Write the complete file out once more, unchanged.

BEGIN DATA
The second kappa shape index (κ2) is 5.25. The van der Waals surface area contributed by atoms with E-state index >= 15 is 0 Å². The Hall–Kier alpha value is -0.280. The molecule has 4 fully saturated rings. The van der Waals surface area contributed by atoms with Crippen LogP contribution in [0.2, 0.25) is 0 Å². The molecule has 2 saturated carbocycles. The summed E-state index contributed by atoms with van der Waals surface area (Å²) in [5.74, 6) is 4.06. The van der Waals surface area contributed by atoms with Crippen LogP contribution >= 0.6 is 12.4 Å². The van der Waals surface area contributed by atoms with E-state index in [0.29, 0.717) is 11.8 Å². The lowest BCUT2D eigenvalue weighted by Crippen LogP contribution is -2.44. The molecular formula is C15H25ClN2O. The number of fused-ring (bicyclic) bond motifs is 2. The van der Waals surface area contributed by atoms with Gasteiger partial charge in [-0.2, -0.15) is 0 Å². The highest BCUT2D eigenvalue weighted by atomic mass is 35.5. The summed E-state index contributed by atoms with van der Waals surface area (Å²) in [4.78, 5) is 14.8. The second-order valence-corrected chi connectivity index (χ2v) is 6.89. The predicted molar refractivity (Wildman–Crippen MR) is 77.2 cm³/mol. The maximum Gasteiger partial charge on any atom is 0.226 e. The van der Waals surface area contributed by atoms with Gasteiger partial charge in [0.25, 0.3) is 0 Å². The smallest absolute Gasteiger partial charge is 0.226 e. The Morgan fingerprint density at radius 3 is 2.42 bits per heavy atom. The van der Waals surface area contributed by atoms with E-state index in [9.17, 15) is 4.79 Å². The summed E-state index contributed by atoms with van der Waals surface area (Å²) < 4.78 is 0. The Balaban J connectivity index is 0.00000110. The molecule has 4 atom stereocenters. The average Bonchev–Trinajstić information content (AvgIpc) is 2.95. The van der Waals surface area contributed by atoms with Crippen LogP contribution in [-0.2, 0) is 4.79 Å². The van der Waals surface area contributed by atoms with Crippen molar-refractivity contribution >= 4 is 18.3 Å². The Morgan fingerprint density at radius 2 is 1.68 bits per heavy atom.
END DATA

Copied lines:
The second kappa shape index (κ2) is 5.25. The van der Waals surface area contributed by atoms with E-state index >= 15 is 0 Å². The Hall–Kier alpha value is -0.280. The molecule has 4 fully saturated rings. The van der Waals surface area contributed by atoms with Crippen LogP contribution in [0.2, 0.25) is 0 Å². The molecule has 2 saturated carbocycles. The summed E-state index contributed by atoms with van der Waals surface area (Å²) in [5.74, 6) is 4.06. The van der Waals surface area contributed by atoms with Crippen LogP contribution >= 0.6 is 12.4 Å². The van der Waals surface area contributed by atoms with E-state index in [0.29, 0.717) is 11.8 Å². The lowest BCUT2D eigenvalue weighted by Crippen LogP contribution is -2.44. The molecular formula is C15H25ClN2O. The number of fused-ring (bicyclic) bond motifs is 2. The van der Waals surface area contributed by atoms with Gasteiger partial charge in [-0.2, -0.15) is 0 Å². The highest BCUT2D eigenvalue weighted by atomic mass is 35.5. The summed E-state index contributed by atoms with van der Waals surface area (Å²) in [4.78, 5) is 14.8. The second-order valence-corrected chi connectivity index (χ2v) is 6.89. The predicted molar refractivity (Wildman–Crippen MR) is 77.2 cm³/mol. The maximum Gasteiger partial charge on any atom is 0.226 e. The van der Waals surface area contributed by atoms with Gasteiger partial charge in [0.25, 0.3) is 0 Å². The smallest absolute Gasteiger partial charge is 0.226 e. The Morgan fingerprint density at radius 3 is 2.42 bits per heavy atom. The van der Waals surface area contributed by atoms with E-state index in [9.17, 15) is 4.79 Å². The summed E-state index contributed by atoms with van der Waals surface area (Å²) < 4.78 is 0. The Balaban J connectivity index is 0.00000110. The molecule has 4 atom stereocenters. The average Bonchev–Trinajstić information content (AvgIpc) is 2.95. The van der Waals surface area contributed by atoms with Crippen LogP contribution in [-0.2, 0) is 4.79 Å². The van der Waals surface area contributed by atoms with Crippen molar-refractivity contribution >= 4 is 18.3 Å². The Morgan fingerprint density at radius 2 is 1.68 bits per heavy atom.